While the expectation is to see a slowing economy in the midst of a global pandemic, the U.S. Census Bureau reported a surge in new business applications. This astounding pace of growth was the successive news to an evolving societal sentiment of rethinking how we, as individuals, invest our resources (i.e., time and money). Consumers rallied behind local businesses, businesses pivoted to build better relationships with customers, and entrepreneurs found opportunities to pursue meaningful passions.
In particular, subscription services saw a “COVID bump” that catalyzed further growth off the backs of a pivot in consumer spending preference. Beyond the bump, subscription app revenue continues to trend upwards with a ~20% increase in 2021.
But what’s really happening? Why has what’s been perceived as a socially dire time created unprecedented business creativity and optimism? The answer lies in three key factors that represent long-overdue and percolating trends in the founder’s journey, which have democratized the ability for businesses to grow and stretch their visions based on the pure power of good ideas and hard work.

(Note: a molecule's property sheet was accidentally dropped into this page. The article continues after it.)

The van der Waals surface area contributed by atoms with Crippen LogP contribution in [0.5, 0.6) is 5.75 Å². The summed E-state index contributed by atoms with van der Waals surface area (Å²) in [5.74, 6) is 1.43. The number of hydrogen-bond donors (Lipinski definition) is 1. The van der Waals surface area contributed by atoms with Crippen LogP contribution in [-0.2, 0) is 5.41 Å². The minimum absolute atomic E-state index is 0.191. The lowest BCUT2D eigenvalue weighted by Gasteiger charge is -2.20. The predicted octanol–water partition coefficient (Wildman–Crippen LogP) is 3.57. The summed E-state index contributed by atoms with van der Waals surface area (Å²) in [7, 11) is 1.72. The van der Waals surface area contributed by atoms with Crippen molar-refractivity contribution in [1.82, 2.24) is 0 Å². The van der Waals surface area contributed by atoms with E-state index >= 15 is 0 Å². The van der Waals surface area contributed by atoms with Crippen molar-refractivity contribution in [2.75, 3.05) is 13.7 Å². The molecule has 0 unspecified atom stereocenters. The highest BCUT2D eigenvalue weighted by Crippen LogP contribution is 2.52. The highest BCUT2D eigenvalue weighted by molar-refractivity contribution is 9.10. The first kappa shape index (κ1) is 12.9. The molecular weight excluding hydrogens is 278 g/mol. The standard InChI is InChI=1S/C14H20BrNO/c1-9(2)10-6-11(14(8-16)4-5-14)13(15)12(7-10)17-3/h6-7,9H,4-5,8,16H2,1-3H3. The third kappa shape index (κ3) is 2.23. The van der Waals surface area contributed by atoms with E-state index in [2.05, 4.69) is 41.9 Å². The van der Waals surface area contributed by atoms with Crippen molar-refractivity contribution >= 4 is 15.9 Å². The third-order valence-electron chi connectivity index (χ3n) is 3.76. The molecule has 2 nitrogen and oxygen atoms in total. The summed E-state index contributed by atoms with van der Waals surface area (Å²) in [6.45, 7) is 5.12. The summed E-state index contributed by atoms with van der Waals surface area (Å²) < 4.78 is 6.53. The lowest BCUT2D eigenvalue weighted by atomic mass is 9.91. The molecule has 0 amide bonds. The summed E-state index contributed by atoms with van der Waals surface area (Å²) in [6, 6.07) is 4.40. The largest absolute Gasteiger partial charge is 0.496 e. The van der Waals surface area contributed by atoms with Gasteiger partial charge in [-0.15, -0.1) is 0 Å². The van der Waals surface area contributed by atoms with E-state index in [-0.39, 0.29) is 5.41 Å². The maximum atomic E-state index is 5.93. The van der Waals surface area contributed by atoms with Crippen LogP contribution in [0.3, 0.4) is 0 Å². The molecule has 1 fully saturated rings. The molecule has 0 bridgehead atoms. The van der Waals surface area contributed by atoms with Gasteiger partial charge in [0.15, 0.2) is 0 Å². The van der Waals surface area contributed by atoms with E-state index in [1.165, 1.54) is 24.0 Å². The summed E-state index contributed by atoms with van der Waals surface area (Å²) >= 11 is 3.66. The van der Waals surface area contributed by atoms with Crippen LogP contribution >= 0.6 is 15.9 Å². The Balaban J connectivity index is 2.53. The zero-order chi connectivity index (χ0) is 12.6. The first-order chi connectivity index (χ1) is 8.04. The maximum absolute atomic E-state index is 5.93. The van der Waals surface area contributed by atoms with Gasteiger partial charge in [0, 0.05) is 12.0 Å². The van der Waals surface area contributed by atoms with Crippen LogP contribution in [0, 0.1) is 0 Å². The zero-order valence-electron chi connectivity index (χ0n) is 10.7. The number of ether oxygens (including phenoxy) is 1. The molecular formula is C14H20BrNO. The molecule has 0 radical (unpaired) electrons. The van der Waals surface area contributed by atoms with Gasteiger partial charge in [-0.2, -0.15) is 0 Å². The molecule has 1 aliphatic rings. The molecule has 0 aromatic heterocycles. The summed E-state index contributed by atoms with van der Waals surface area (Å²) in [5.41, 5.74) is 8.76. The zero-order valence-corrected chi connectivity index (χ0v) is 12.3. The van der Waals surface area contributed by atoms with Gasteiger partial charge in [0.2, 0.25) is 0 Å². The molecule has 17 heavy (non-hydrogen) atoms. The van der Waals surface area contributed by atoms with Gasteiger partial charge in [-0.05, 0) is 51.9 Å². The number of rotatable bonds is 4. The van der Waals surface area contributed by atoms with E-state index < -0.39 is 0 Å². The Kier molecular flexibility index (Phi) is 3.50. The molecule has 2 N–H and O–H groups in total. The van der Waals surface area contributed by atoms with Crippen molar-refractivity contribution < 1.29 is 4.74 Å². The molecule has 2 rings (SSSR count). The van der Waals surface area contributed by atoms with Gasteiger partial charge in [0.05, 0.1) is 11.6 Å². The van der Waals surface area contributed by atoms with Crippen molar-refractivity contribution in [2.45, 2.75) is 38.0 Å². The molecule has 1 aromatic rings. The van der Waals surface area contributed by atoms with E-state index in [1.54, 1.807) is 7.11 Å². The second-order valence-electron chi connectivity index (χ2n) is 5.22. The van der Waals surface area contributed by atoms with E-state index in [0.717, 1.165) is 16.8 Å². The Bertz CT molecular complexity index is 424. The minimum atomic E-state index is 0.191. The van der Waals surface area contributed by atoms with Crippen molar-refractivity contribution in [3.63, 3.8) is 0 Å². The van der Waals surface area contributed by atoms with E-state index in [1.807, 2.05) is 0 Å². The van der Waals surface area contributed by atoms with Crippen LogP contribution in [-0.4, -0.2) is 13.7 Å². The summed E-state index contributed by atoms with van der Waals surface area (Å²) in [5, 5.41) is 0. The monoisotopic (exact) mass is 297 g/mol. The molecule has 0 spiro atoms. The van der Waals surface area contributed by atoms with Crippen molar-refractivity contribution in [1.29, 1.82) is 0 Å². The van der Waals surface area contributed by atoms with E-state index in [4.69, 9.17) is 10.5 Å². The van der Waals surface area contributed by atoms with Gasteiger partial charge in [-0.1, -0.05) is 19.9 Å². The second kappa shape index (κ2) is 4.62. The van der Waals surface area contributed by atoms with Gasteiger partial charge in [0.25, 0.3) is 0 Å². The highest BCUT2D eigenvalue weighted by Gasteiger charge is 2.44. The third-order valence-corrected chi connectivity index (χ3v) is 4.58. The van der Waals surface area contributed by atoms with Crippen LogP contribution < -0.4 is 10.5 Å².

1) The barriers to entry are coming down
For decades, founders faced near-insurmountable odds of getting a handle on the assets needed to launch and grow their businesses. Consolidated corporate power and resources once acted as a form of incidental gatekeeping to innovative newcomers, but the balance of power has begun to shift thanks to the overall rise in accessibility.
This refers to accessibility on all fronts — technology, talent, funding, or whatever fuels companies to build their operations into revenue-producing machines. With advanced tech now available at the click of a button, companies can develop analytics, build workflows, and tap into powerful and time-saving automation that were otherwise reserved for much bigger spenders. Now, small- and mid-sized companies have the same operational opportunity to expand and develop their capabilities.